It’s crazy how your entire life can shift in the most normal, ordinary moment, isn’t it?
On Saturday, May 22nd, 2021, my husband, the kids and I were at a park up in Scottsdale. It was a fun little park that had train rides, a carousel, playgrounds, model trains, and more.
While looking at the model trains, I went to use the bathroom. I got out my phone and a notification popped up from Apple News with an article called, “The Secret Superpowers of Highly Sensitive People.”
I’d never heard the phrase Highly Sensitive People before, but it resonated with me. And my gosh, I have fallen into a deep rabbit hole of rediscovery ever since then.
A Little History, Context, and Update
It’s no secret that motherhood has been rough for me since day one. While I envisioned myself beautifully stepping into motherhood with a gentle grace, it’s felt like more of a tumultuous tumble, only being able to brace myself for short periods before I fall a little further.
While my postpartum depression improved after about 9 months postpartum with Griffin, my anxiety didn’t. For the past three and a half years, my emotions have felt like a whiplashy roller coaster ride. A common sentiment I’d tell my husband was, “I’m just so exhausted by my emotions.”
At the end of November 2020, I decided I needed to start therapy. It was one of the best decisions I’ve ever made and has helped me process past trauma and manage a lot of my big feelings. But the day-to-day triggers were still pretty exhausting.
The picture below is the day where I decided I needed to start therapy. Griffin’s birthday party got postponed at the last minute and I was riddled with anxiety and on the edge of tears the whole day, but that all is a story for another time.
By May 2021, my day-to-day anxiety was still pretty bad, despite having weekly therapy sessions. I had my annual OBGYN appointment and I was planning to ask my doctor about anti-anxiety medication. I had reached a point where I didn’t know what else to do.
Surprisingly, I ended up having a semi-OK day that day and I couldn’t muster up the courage to ask about medication. I have absolutely nothing against medication (obviously, I was going to ask for it!), but I’m actually glad that I didn’t end up asking about it that day.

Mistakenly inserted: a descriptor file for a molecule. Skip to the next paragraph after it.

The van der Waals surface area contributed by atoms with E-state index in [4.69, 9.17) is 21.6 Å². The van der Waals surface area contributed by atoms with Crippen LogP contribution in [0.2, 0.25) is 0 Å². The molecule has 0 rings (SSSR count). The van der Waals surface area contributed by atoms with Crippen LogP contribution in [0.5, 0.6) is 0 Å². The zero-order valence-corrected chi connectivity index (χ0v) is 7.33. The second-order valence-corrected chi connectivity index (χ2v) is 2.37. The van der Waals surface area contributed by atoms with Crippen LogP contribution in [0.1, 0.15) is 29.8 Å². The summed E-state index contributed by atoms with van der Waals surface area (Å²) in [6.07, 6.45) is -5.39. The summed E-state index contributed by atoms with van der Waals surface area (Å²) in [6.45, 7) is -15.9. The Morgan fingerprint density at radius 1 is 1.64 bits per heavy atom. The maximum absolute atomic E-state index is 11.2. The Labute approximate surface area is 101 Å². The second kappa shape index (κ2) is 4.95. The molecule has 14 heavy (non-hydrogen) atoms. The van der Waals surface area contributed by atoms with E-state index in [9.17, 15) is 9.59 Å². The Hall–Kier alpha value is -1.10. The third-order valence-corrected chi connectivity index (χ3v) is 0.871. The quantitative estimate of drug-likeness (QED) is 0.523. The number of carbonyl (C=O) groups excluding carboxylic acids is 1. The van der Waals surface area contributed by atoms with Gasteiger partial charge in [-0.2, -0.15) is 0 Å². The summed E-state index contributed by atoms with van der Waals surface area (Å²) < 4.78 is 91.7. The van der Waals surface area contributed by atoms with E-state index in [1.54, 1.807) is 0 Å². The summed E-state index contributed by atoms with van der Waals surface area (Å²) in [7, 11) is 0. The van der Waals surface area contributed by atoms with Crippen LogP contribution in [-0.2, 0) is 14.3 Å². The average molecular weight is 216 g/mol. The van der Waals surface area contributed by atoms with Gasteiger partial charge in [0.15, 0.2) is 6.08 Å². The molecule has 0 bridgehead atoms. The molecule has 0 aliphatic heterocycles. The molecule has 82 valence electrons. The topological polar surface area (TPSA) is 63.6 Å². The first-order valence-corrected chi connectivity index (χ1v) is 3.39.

The following weekend was when I came across the article about Highly Sensitive People (HSPs).
High Sensitivity is a trait that about 20% of the population carry, and it’s even been identified in over 100 different animal species. It’s not a disorder or disease, just a trait. HSPs have a deeper, more complex central nervous system, causing them to feel things more deeply.
Being highly sensitive can be a blessing because we are super-empathetic, we can pick up on things other people miss, and we tend to have deeper relationships.
It can also be a curse because I face things like burnout, exhaustion, and overstimulation much quicker than most people.
After learning about high sensitivity, I don’t know if I’ve ever felt more ~seen~ in my life.
Learning About My Highly Sensitive Self
I started reading tons of articles about HSPs. I also watched the Amazon Prime documentary Sensitive – The Untold Story. It features Alanis Morissette and one of the most well-respected researchers on high sensitivity, Dr. Elaine Aron.
Suddenly, my “big feelings” felt explained. My sensitivity to crowds, long lines, loud sounds and light. My overly empathetic self, literally feeling what other people feel. My distaste for horror movies and violence. My near-constant decision fatigue.
But unfortunately, just learning I was an HSP didn’t solve everything. It gave me the WHY behind my feelings, but not the what to do about it.
Hitting a Deep Burnout
On Sunday, June 6th, I hit a deep, difficult burnout. The kids had been off and on home sick for a couple weeks, work had been stressful, and I started to mentally retreat. The week before, I even cried on a Zoom call with my boss and she encouraged me to just take a few days off.
That day we went to breakfast and then to the park, and I felt like I had lost all my words. I was so in-my-head that I couldn’t really engage with Andrew or the kids. And obviously, Andrew could tell.
While we were sitting in the grass, he said, “Why don’t you take a trip? Go to Seattle, you’ve always wanted to go there!”